Bird Flu Detected In CT and NY: What You Need To Know

DEC: Owls found dead in Peconic tested positive for avian influenza

By Brianne Ledda and Grant Parpan
April 14, 2022

An adult great horned owl and two owlets found dead in Peconic earlier this month have tested positive for highly pathogenic avian influenza, New York State Department of Environmental Conservation officials have confirmed.

Barred Owl 2014 – Photo by Art Walsh

The DEC had collected the birds’ carcasses on April 4, taking them to the Cornell Duck Research Laboratory to be tested.

A DEC spokesperson confirmed all three owls tested positive for HPAI, a highly contagious strain of bird flu, which has been detected in several eastern states so far in 2022 and can be particularly dangerous for livestock.

Paula DiDonato of Southold said she discovered one of the owls last week. She’d been watching a nest in her neighborhood for about two weeks when she noticed a “large great horned owl” sitting in the tree during the day, which she thought was unusual.  She said she later found the carcass of an owlet on the ground near the nest with no clear cause of death.

In February, the first case of HPAI in New York was found in Suffolk County in a domestic flock.

The U.S. Center for Disease Control and Prevention has said that the recent HPAI detections in birds do not present an immediate public health concern, the DEC said. No human cases of avian influenza viruses have been detected in the United States.

The DEC said the public should report dead ducks, geese, swans, waterbirds (including gulls), raptors, pheasants, turkey and grouse, or any group of five or more dead birds in one area to the regional DEC Wildlife office at wildlife.r1@dec.ny.gov or the DEC Wildlife Health Unit 518-478-2203. For more information visit https://www.dec.ny.gov/animals/6957.html

JTAhrens

CT wildlife officials are advising residents that bird flu has been detected in ducks in the state. What’s that mean for people?

Patch Across Connecticut
Rich Kirby, Patch Staff
April 1, 2022

CONNECTICUT — The Connecticut Department of Energy and Environmental Protection issued a warning Monday that avian influenza — H5N1, or “bird flu” — has been detected in wild ducks in the state.

As part of their routine surveillance, DEEP scientist first detected the highly pathogenic virus in one New London County duck and 20 ducks in Middlesex County on Feb. 16. Nine more mallards in New Haven County were discovered to be infected on Feb. 23. Connecticut wildlife officials and the United States Department of Agriculture continue to monitor the situation.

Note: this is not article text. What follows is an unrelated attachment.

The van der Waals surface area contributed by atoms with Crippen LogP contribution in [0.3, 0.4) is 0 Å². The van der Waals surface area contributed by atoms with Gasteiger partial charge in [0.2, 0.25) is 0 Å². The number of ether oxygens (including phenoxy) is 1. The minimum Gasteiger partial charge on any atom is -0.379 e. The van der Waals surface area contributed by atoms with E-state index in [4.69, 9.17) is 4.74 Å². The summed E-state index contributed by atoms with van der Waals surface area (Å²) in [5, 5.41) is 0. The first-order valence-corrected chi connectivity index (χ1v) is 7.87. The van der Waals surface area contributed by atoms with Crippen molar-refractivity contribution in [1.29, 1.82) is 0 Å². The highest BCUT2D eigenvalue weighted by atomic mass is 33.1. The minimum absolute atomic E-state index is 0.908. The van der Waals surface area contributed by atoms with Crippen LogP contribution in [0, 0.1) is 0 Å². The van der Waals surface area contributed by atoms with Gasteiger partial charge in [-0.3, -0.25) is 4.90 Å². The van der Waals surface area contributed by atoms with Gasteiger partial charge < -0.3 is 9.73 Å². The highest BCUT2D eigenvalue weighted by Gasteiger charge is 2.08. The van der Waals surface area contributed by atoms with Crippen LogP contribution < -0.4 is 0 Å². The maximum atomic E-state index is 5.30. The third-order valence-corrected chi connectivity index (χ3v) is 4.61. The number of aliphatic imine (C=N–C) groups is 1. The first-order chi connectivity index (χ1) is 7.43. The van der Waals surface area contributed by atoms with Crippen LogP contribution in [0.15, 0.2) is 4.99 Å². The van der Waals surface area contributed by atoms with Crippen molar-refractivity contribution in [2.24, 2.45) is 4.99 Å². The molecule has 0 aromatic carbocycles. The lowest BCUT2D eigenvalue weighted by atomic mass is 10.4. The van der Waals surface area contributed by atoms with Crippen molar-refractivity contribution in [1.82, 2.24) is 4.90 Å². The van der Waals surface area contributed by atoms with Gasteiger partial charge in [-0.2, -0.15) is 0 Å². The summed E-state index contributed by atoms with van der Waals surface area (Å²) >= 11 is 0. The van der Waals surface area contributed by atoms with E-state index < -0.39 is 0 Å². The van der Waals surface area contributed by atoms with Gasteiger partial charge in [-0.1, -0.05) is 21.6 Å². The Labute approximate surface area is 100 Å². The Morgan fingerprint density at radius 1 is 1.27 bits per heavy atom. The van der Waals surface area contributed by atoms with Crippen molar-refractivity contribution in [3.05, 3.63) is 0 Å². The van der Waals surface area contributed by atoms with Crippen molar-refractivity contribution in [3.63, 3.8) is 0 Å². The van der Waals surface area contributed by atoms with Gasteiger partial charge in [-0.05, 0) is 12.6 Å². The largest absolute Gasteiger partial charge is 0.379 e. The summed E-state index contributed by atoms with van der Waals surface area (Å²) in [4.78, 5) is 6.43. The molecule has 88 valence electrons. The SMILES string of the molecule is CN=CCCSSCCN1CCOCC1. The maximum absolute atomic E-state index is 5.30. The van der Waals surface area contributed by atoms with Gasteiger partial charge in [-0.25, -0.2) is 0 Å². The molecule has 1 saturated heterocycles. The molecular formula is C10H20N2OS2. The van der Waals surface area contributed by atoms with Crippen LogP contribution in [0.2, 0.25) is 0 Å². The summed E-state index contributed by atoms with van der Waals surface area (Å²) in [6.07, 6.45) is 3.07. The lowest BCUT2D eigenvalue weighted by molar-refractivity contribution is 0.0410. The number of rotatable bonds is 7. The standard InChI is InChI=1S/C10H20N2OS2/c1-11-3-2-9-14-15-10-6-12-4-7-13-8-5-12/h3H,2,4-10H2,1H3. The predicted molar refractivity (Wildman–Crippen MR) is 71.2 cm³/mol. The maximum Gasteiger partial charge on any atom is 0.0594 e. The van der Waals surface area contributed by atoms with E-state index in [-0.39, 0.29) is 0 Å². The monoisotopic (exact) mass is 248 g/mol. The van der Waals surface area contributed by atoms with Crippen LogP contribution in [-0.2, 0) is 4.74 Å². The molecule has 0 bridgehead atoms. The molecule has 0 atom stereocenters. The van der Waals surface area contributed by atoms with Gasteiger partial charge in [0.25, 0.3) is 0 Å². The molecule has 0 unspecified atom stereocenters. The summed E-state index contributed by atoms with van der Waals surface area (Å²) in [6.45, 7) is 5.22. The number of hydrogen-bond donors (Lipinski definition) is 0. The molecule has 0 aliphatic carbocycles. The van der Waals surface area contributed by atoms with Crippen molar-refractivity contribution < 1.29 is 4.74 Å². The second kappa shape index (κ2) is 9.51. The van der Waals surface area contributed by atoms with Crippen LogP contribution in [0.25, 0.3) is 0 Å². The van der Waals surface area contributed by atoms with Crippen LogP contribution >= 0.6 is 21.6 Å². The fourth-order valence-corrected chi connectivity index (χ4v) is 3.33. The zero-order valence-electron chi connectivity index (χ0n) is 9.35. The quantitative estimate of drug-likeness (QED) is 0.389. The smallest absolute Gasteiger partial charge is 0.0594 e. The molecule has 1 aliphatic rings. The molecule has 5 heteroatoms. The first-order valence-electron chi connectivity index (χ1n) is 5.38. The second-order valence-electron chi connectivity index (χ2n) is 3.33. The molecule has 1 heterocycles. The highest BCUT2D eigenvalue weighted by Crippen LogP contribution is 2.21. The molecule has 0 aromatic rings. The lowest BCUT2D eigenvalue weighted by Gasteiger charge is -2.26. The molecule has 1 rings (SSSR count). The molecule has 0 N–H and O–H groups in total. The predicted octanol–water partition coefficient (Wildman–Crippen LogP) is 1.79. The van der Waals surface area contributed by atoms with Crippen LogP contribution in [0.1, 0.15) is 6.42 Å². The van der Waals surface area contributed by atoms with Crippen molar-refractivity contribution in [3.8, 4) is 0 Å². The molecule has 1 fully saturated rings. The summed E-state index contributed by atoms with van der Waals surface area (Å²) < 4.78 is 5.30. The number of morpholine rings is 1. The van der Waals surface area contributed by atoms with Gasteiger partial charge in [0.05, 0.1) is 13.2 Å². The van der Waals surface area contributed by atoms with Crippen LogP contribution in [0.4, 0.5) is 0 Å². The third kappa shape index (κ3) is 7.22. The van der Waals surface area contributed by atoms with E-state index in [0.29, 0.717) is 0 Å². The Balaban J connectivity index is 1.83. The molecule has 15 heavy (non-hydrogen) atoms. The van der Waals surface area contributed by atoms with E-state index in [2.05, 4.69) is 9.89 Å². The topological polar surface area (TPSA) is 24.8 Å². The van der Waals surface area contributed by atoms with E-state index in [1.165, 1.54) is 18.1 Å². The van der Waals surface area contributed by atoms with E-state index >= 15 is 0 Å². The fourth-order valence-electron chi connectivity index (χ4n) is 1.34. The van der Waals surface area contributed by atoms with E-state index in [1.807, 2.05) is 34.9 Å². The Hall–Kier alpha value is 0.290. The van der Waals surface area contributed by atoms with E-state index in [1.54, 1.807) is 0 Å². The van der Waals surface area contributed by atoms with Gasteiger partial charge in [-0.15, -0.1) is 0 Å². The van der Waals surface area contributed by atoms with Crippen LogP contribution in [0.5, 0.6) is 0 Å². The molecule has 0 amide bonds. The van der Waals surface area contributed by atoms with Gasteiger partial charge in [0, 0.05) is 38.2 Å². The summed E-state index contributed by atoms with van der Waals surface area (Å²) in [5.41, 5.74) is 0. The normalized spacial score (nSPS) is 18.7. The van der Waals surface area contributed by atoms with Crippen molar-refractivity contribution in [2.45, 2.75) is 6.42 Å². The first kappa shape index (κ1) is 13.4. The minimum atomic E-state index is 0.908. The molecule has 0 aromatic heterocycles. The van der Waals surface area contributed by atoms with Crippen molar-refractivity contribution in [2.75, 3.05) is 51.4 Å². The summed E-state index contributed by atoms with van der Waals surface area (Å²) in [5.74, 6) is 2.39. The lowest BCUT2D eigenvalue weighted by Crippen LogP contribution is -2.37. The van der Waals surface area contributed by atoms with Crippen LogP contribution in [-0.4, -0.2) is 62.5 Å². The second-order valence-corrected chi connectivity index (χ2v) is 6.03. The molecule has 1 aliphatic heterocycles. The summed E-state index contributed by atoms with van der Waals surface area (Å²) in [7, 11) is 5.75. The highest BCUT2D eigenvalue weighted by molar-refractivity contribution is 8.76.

The disease travels as birds migrate into new areas. Over the last five years, low pathogenic bird flu has been found in Connecticut on three occasions according to the state Department of Agriculture

Bird flu has proven dangerous primarily to other birds, and wildlife officials are asking Connecticut bird owners to report anything out of the ordinary with their birds. Anyone who may suspect a bird on their farm may have died from unknown causes should call the state veterinarian at 860-713-2505 or email ctstate.vet@ct.gov. Signs of avian influenza include depression, decreased feed and water consumption, decreased egg production, soft or misshapen eggs, and respiratory indicators such as coughing and sneezing. The USDA has published a guide for poultry farmers with more information on how best to protect their flock.

People can catch bird flu, but when they do, it has almost invariably been from birds and not other people. Its rarity is a boon, as it has shown itself to have a high death rate among those who become ill, according to the Centers for Disease Control and Prevention.

April 6, 2022
Rich Scinto, Patch Staff

A bird flu virus has been found in about half of U.S. states, including Connecticut. The risk to the public is low, according to the CDC. Find Five important things to know HERE in the PATCH CT including:

1. Eggs And Chickens Are Pricier
2. It’s Safe To Eat Chickens And Eggs, But …
3. There’s Not Much Risk To Humans
4. Backyard Chickens Are At Risk
5. Wild Birds Spread Avian Flu

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